Gay Newsmen — A Clearer Picture: Part II

"Being open and honest about who I am is part of who I am. It reflects the work that I try to do, which tries to look at the way the world really is."

That is how ABC News correspondent Jeffrey Kofman explained to his choice to be an out gay journalist. In the first part of this two-part series, we spoke with gay television journalists; news correspondents and anchors from across the country who, like Kofman, connected a journalist's responsibility to reveal the world as it is with their own personal decision to be out.

Here, in Part II, we broaden that conversation to include network news executives–both straight and gay–along with the reporters, exploring what being "out" means in a profession that depends on transparency and truth. Why are some gay on-camera journalists still unable to come out? Is there a distinction between being out in the newsroom, and being out to the public? And what do choices that gay journalists make about being out say about the larger impact a more complete image of who gay people are might have for the gay community, and for society at large?

The more honest I am, the more honest my stories are

Alexandra Wallace, vice president of NBC News and executive producer of NBC Nightly News with Brian Williams, told that NBC is a "very welcoming" place for its gay and lesbian journalists, and she finds it natural that journalists might choose to be frank about being gay. "Honest, open people are usually drawn to journalism," Wallace offered. "I mean that's what we do; we ask other people to be open."

Then why does she believe so many gay on-camera journalists aren't forthcoming on the issue of sexual orientation? Wallace said those choices are personal and individual and probably stem from "a variety of reasons." She also pointed out that "the other thing about journalism is that there is a natural tendency to not be the story yourself. … I don't think it's right to lie. But I do still believe that people are allowed to have a private life."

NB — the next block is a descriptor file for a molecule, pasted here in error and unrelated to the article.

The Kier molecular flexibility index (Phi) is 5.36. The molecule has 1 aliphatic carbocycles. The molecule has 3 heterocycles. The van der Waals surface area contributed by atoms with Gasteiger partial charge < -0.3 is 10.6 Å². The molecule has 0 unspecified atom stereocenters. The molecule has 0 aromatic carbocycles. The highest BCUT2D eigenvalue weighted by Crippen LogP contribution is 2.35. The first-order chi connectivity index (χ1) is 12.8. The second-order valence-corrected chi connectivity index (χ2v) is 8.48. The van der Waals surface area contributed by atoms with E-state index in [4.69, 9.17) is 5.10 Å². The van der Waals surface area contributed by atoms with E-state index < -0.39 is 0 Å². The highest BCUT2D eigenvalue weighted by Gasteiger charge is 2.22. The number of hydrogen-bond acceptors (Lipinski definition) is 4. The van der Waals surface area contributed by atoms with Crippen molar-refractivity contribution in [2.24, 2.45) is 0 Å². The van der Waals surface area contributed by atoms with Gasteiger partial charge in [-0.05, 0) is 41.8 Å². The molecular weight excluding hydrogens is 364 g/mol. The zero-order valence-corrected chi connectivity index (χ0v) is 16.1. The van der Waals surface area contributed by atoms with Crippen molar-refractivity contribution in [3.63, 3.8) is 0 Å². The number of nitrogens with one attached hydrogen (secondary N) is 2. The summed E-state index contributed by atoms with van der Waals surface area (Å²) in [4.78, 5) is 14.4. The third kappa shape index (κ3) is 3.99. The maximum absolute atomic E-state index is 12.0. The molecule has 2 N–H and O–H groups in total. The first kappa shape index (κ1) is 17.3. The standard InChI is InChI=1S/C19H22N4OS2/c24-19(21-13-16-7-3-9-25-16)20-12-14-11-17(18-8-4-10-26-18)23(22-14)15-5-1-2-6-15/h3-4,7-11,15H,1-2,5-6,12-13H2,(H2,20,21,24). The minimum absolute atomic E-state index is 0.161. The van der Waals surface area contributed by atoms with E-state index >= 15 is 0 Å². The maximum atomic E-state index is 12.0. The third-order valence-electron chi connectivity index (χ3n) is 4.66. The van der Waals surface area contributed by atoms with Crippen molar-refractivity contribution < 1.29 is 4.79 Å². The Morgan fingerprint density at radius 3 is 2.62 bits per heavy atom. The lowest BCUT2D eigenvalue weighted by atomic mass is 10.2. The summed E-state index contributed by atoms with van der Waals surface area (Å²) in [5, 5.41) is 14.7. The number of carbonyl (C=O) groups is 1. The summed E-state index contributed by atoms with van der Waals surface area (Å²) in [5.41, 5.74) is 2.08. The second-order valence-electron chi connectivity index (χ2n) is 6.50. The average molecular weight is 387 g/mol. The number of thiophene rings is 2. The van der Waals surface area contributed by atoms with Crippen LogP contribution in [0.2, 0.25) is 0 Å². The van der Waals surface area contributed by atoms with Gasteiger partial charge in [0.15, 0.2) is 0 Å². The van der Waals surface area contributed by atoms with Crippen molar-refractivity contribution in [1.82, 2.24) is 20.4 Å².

When it is pointed out to Wallace that she revealed she is straight within the first three sentences of our conversation without being asked — and without revealing anything about her private life — she acknowledged, "I totally get your point."

And she can see the decision to be out as part of journalistic integrity: "I just kind of believe in being open and honest in general, because as journalists I think you want to have a transparency with the audience." But Wallace added, "I have to tell you I also completely believe it's people's choice."

ABC News senior vice president Jeffrey Schneider, like Wallace, revealed his sexual orientation right up front, the difference being that Schneider is gay. Schneider thinks one reason ABC reporters were more likely than gay reporters from other networks to participate in this article may be the examples set by himself and fellow ABC News senior vice president, Bob Murphy, both of whom are gay and out.

But asked if being out is linked in any way to responsibility or transparency for a journalist, Schneider said flatly, "I do not. … I don't draw that connection." His ABC reporters speaking here, however, do.

ABC's Kofman explained that his decision to be frank in interviews about being gay stems directly from the fact that as journalists "we spend a lot of our time asking people to be honest and straightforward with us," and he feels a responsibility to do the same. ABC News' Miguel Marquez told that "of course" being honest about sexuality is part of a reporter's larger commitment to the truth, and added, "the more honest I am, the more honest my stories are."

Schneider, however, feels "that the important test is if there's any hypocrisy that exists. If somebody is actively doing or saying something that belies some actual truth about themselves, I think that that's harmful and sad."

Yet CBS correspondent Manuel Gallegus pointed directly to avoiding hypocrisy as the reason he gave his coming-out interview for this series of articles. And many of the gay reporters who spoke to felt that in a business that is all about "truth and honesty," it was disingenuous for them to conceal their own sexual orientation.

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